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Degowning the controversies of contact precautions for methicillin-resistant Staphylococcus aureus: A review

Published:September 12, 2015DOI:https://doi.org/10.1016/j.ajic.2015.08.003

      Highlights

      • We reviewed the literature on the effectiveness and adverse effects of contact precautions to decrease methicillin-resistant Staphylococcus aureus.
      • Contact precautions did not reduce transmission of methicillin-resistant Staphylococcus aureus in nonepidemic settings.
      • Contact precautions were associated with both decreased health care providers' time spent with patients and low compliance.
      • Patients on contact precautions had more negative psychologic implications.

      Background

      Contact precautions (CPs) are recommended to prevent methicillin-resistant Staphylococcus aureus (MRSA) transmission in institutions. Rising doubts about CP effectiveness and recognition of unintended consequences for patients have raised questions about the benefit. The objective of this study was to evaluate the effectiveness and adverse outcomes associated with CPs for prevention of MRSA transmission.

      Methods

      We searched PubMed, Embase, and the Cochrane Library for articles related to effectiveness and adverse outcomes of CPs in patients with MRSA. Criteria for inclusion included the following: articles conducted in the United States, articles performed in an acute care setting, articles that were not a case series or review, and those with standardized collection of data or inclusion of case and control groups. Results were summarized and examined for potential limitations. Recommendations were based on our findings.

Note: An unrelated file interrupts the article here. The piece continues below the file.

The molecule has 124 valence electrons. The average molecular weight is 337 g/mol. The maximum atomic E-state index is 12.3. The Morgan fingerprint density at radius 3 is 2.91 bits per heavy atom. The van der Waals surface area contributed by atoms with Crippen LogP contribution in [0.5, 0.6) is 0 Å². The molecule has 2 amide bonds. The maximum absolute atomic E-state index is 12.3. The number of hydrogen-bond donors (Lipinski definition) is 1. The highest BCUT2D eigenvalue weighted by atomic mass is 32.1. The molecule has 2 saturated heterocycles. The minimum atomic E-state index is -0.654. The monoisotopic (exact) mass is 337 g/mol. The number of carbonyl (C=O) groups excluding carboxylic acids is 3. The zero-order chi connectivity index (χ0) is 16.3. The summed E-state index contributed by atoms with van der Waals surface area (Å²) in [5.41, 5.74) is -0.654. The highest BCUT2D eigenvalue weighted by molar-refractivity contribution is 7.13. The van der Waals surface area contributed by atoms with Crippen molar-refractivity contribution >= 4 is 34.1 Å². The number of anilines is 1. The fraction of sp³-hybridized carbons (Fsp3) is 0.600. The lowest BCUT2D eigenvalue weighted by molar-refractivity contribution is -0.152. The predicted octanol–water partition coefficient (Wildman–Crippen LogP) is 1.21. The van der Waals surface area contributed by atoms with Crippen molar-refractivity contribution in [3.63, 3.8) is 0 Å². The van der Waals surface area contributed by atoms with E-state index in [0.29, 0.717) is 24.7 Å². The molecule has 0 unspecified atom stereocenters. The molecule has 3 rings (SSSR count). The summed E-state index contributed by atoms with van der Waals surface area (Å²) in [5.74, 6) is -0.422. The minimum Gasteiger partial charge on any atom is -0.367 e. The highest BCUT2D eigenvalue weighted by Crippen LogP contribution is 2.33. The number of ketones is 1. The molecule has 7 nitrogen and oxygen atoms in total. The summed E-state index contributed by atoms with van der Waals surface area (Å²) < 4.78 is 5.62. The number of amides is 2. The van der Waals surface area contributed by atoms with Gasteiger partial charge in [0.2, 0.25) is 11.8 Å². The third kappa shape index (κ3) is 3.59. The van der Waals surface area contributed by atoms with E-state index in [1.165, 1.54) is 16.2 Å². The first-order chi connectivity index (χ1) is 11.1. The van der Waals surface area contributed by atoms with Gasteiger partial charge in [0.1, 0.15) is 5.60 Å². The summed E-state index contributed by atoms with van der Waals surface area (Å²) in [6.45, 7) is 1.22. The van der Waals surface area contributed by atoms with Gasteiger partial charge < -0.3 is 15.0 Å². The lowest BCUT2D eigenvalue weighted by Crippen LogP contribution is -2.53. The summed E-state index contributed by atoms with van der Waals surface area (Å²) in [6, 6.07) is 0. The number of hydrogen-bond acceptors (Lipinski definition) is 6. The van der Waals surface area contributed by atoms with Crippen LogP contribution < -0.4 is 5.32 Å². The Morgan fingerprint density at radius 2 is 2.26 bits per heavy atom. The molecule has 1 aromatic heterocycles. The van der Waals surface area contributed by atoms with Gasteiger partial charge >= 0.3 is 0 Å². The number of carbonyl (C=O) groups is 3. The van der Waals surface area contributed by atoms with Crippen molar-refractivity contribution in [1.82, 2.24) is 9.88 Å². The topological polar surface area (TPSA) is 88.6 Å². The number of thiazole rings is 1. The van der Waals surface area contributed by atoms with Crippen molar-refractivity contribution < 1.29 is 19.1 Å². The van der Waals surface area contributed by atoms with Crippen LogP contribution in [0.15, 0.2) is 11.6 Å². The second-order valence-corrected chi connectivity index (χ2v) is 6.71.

Results

      CPs reduced MRSA transmission in epidemic settings and in instances with high compliance, but a decrease in infection rates was not shown. Unintended consequences of CPs include decreased health care provider (HCP) time spent with patients, low HCP compliance, decreased perceptions of comfort from patients, and greater likelihood of patient complaints and negative psychologic implications.

      Conclusion

      In endemic settings, there are few data to support routine use of CPs to control the spread of MRSA. Education should be performed in hospitals to improve patients' perception of care and understanding of CPs when implemented and HCPs' adherence to good hand hygiene and standard precautions practices.

      Key Words

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